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2.14: States of Water

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States of Water

2.14: States of Water

Water exists in three main states: solid (ice), liquid, and gas (steam). The state water is in depends on the intermolecular forces that draw water molecules together and the kinetic energy that pulls them apart.

Water freezes when the intermolecular forces are greater than the kinetic energy. Unlike most other substances, water is less dense in its solid state than it is in its liquid state. This is because each water molecule is capable of bonding with four molecules, forming a spaced, tetrahedral organization. This characteristic of water allows ice to float. Without floating ice, bodies of water would freeze from the bottom up, killing aquatic life.

When kinetic energy is applied to ice in the form of heat, ice melts into liquid water. In this state, bonds between water molecules constantly break and form again. When ice melts, the temperature of the water remains at the melting point until the whole volume is liquid. Only then will the water temperature increase beyond the melting point.

As kinetic energy overpowers intermolecular forces, liquid water (or even ice) turns into a gas. The process of generating steam from liquid water is called vaporization. Increases in kinetic energy can occur within the sample, as with boiling, or can happen at the surface when water evaporates. The process by which a gas is generated directly from a solid, without first going through a liquid phase, is called sublimation. This transition is dependent on low atmospheric pressure, augmenting the effects of kinetic energy.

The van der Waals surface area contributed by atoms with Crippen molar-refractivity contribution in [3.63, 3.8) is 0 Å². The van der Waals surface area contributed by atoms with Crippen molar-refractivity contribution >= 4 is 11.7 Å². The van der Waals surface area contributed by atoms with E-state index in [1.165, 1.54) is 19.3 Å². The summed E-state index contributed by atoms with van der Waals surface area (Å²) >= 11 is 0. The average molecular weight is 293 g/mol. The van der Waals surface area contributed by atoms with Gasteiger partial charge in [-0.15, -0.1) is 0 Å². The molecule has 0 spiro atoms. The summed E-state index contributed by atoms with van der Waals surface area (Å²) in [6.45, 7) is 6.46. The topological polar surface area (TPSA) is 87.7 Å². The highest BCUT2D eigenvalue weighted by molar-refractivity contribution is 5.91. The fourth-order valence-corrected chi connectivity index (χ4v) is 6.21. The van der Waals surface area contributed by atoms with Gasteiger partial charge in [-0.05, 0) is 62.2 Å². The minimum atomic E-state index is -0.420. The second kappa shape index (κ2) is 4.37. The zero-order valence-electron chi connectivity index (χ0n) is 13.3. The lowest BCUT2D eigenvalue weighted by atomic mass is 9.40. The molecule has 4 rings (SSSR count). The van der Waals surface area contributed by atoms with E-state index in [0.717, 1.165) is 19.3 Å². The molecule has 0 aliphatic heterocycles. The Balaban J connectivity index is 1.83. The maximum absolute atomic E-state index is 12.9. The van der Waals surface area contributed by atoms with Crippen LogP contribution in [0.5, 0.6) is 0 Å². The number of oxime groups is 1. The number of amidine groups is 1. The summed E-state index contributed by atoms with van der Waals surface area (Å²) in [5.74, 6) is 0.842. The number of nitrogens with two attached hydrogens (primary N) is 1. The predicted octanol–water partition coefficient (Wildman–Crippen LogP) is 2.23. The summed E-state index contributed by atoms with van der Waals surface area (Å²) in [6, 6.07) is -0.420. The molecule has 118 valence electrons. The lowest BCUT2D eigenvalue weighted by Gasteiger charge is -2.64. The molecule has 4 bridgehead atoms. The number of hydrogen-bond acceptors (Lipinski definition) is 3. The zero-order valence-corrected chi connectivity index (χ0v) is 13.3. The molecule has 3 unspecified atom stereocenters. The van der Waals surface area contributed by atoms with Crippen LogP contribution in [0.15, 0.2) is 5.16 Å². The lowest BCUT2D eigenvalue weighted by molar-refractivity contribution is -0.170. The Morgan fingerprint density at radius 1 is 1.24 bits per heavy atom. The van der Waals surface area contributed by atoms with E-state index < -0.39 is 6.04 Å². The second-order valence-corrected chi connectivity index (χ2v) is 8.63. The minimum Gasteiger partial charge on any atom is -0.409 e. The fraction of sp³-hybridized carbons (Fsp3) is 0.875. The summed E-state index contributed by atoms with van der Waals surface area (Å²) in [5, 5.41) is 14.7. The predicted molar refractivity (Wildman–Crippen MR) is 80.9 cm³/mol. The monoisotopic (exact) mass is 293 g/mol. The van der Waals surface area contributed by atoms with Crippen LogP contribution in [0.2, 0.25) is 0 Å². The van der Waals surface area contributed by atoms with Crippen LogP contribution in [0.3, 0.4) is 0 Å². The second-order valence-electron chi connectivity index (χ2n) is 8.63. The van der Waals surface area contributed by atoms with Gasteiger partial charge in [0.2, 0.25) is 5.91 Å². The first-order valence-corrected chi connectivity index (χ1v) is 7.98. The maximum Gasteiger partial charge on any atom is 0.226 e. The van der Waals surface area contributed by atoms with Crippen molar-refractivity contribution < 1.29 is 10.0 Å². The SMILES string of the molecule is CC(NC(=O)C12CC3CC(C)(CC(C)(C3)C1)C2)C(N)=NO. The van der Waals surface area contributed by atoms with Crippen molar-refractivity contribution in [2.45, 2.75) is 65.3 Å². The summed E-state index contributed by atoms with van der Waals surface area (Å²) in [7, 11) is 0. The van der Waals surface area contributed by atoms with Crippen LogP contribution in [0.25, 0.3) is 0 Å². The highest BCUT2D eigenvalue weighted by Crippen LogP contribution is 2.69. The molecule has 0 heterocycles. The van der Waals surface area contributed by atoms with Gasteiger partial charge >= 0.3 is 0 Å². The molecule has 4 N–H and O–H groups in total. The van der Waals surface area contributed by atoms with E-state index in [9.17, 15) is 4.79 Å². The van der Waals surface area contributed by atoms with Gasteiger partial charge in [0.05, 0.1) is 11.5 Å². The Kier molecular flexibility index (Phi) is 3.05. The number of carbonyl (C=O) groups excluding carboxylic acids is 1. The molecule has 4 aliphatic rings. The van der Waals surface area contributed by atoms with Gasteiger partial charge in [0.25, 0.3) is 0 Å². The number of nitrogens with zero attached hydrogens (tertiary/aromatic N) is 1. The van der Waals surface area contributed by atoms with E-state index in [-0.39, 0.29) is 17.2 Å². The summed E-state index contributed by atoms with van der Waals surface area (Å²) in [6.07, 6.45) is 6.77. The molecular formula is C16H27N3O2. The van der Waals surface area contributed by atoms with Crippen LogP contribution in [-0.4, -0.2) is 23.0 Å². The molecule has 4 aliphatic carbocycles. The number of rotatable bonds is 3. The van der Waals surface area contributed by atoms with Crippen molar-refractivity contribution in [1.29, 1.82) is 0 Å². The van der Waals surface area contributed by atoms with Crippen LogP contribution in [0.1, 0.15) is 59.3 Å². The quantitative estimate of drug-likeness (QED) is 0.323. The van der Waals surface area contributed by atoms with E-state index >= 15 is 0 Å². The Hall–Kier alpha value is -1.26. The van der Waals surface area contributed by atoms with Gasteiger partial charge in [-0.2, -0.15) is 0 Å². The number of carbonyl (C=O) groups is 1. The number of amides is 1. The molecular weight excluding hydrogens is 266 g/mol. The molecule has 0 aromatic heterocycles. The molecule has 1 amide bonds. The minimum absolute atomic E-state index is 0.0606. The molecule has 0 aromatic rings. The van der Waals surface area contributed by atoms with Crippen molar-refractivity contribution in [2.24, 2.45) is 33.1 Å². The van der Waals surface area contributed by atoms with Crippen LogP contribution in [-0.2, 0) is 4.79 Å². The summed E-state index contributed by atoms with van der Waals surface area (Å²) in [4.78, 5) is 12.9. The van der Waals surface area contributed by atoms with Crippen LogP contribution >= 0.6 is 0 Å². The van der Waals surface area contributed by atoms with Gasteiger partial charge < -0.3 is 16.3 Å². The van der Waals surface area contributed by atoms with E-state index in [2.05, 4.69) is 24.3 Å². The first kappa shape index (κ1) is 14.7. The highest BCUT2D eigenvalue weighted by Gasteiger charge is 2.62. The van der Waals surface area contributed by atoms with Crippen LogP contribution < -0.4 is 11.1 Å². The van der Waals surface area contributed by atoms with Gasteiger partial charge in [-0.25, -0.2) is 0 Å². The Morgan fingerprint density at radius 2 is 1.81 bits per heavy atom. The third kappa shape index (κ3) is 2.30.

When kinetic energy drops, steam can transition into a liquid, a process called condensation, or directly into a solid, a process called deposition or desublimation. Condensation accounts for rain, and deposition accounts for snow.

In the search for other biocompatible planets, the presence of water is a crucial feature, especially in liquid form, because life on Earth began in water. Enceladus is an ice-covered moon of Saturn that has water plumes or geysers on its southern pole. This initially generated much debate over whether Enceladus has liquid water under the ice, as the plumes were found to carry both steam and ice. However, the moon’s orbit around Saturn and other clues suggest the presence of a vast liquid ocean in Enceladus, making it potentially hospitable for life.

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